But what happened in practice was that people balked at wearing masks, and they refused to stay home. Politicians and others went on trips, and people found it really hard to wear masks consistently. Some people flat out refused to wear them, protesting against the limitation of their personal freedom. Most people have worn the masks, but not always rationally. We forget to put them on, or they slip beneath our noses and we don’t pull them up. This is still a common way to wear masks, even now after a year’s worth of training. Or, friends gather with people they trust, unprotected. But the virus knows nothing about trust, and infects people anyway. If we were rational people, we could have ended this pandemic months ago, like New Zealand did.
Now, you could argue that this just means that rationalism is weaker than selfishness, but it isn’t that simple. At the same time as some citizens were acting selfishly, and others negligently, there were people who were acting with wild disregard for their own safety by helping others. Think of what happened at the beginning of the pandemic in places like New York City and Italy. The outbreaks were severe in the hospitals, and the medical personnel lacked proper PPE. Yet they went to work anyway, risking their lives every day to save complete strangers. Many died doing this. The rational thing to do was to call in sick, or refuse to work until there was enough PPE. But people are not just rational. We humans are capable of feelings and actions in our love for others that go beyond rationality and logic.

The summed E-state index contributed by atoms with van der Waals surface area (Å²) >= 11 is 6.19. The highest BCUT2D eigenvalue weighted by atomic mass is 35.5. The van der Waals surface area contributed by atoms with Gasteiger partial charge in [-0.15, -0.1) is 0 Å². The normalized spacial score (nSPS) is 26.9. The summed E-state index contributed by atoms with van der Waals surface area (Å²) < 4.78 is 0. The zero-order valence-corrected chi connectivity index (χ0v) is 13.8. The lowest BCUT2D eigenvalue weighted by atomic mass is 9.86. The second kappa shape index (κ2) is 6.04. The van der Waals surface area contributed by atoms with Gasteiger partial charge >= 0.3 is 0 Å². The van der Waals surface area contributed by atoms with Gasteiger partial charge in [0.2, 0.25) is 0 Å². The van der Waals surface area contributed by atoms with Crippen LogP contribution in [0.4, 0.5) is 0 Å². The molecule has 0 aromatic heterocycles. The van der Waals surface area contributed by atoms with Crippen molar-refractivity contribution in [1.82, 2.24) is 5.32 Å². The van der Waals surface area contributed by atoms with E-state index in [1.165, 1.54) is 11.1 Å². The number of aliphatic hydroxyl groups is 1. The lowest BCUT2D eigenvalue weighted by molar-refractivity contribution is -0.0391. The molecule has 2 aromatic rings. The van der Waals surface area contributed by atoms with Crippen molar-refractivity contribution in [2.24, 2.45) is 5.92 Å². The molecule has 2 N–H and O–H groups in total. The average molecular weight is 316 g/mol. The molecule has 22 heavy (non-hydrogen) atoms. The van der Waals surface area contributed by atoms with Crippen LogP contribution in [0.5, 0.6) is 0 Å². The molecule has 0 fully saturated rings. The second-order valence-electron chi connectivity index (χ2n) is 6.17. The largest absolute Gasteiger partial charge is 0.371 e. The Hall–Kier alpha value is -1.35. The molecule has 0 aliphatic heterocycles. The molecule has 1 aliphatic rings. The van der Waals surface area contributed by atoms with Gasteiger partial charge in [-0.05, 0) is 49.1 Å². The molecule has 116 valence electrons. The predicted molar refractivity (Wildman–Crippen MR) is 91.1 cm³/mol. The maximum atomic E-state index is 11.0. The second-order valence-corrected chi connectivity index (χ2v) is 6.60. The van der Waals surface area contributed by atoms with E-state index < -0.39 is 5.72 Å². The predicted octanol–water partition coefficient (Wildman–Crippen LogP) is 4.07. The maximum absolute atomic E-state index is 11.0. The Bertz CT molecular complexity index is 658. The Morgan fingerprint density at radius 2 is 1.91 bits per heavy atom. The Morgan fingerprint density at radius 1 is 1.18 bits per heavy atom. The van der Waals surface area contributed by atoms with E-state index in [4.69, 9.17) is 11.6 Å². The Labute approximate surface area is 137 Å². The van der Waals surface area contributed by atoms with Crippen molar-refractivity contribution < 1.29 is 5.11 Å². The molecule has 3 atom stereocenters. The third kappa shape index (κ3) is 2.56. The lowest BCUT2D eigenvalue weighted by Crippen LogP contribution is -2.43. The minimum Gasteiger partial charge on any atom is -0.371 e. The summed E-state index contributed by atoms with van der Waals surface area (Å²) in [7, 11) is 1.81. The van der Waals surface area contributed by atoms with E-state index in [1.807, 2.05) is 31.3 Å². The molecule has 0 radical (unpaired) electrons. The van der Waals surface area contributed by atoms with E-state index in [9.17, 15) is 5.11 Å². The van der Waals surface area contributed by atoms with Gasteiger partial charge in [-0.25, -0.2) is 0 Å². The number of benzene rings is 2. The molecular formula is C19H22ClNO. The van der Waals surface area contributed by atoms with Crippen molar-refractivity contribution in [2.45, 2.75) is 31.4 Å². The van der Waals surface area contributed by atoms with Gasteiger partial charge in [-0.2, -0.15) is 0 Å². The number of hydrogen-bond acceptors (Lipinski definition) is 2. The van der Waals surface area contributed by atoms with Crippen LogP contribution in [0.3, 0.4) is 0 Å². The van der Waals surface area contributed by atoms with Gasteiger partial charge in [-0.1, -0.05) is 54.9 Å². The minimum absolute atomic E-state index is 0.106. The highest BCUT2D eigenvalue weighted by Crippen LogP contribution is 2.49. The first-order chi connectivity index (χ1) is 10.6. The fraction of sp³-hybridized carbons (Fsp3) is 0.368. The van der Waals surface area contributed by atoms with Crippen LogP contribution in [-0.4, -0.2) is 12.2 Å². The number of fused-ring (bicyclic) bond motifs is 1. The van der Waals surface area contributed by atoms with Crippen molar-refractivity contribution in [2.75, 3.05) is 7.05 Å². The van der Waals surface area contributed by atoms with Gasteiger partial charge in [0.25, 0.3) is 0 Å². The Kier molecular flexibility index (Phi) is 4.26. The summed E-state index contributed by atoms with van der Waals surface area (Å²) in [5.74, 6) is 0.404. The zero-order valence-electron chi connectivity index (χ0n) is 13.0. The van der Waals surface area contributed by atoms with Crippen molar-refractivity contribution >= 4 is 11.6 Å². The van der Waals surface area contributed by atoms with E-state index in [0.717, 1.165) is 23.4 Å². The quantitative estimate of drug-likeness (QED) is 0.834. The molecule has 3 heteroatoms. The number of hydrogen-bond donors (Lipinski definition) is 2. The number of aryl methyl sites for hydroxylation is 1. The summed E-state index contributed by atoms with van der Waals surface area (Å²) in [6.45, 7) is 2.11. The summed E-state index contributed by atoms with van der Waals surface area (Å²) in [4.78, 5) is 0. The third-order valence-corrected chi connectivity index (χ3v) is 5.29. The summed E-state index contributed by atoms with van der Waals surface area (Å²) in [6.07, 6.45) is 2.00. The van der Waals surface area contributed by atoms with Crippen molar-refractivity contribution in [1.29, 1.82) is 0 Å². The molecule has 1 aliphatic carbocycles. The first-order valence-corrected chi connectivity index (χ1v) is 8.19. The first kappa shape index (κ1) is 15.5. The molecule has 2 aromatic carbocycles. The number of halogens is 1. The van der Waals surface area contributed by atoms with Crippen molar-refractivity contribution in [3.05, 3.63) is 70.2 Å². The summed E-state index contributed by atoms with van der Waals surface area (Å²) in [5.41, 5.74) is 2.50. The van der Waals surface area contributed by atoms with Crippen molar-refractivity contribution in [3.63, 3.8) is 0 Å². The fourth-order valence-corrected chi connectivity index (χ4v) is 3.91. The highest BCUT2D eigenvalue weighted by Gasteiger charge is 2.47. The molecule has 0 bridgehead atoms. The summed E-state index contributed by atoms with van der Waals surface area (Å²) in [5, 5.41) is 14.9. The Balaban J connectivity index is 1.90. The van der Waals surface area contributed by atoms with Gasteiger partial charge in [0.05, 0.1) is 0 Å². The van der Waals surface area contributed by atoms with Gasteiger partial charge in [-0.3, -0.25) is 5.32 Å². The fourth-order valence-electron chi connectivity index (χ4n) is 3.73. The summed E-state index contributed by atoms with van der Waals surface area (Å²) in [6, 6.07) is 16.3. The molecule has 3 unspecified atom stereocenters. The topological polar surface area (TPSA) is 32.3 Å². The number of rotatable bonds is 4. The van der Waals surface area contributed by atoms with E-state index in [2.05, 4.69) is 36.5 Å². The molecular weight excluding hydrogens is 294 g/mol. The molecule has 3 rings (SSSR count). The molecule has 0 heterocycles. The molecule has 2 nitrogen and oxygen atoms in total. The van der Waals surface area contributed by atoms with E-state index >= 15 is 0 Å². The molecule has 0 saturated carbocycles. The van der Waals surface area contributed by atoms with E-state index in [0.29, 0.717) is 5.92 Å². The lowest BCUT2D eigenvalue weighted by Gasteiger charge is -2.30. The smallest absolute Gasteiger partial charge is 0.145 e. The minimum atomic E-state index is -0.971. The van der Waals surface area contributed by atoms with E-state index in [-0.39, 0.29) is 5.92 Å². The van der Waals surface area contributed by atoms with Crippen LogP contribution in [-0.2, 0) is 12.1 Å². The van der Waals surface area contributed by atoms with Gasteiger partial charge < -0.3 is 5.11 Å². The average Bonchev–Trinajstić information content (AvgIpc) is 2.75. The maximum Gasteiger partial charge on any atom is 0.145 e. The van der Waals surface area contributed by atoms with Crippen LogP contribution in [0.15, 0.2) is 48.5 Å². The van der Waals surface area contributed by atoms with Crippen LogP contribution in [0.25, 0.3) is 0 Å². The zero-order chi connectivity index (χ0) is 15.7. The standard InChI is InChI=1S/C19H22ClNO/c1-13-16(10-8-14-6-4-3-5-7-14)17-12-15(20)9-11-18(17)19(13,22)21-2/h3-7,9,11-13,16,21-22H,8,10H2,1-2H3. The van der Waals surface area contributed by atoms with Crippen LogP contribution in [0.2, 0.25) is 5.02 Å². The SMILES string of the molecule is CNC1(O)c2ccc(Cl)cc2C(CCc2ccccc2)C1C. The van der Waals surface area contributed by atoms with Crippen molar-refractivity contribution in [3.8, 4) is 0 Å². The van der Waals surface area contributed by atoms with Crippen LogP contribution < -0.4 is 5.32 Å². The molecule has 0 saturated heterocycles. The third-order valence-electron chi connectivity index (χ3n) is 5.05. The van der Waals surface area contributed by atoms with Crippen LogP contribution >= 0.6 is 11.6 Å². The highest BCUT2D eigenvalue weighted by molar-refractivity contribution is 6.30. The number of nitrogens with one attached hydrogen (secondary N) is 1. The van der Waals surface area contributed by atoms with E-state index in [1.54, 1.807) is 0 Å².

That’s what we need to keep in mind when we hear scripture passages like the one X read today. We may wish that if God speaks, we will all hear that voice clearly, and understand the meaning of what God is saying. But the fact is that not everyone experiences God in the same way. Some hear a clear voice, others hear thunder. The variable in the equation is not God, but us. Some people serve only themselves; others go beyond themselves to care for others. Still others see beyond the moral realm and sense a greater cosmic whole, if only for a brief few moments.
Over the years, I have met many people who believe they have experienced God directly. One old woman told me that when she was 12 years old, she and her grandmother were in church, sitting in the pews when they saw Jesus standing at the back of the church, smiling at them. No one else saw Jesus, but they did, and they stared at each other in wonder and delight. Another man told me that God spoke to him once so clearly that from that day onward, he didn’t need faith, he just knew God was a fact. Another woman told me that she sensed God when she gave birth. As she held her newborn, she realized that if God loved her even a fraction as much as she loved her child, then that divine love was incredible, and her mind was blown.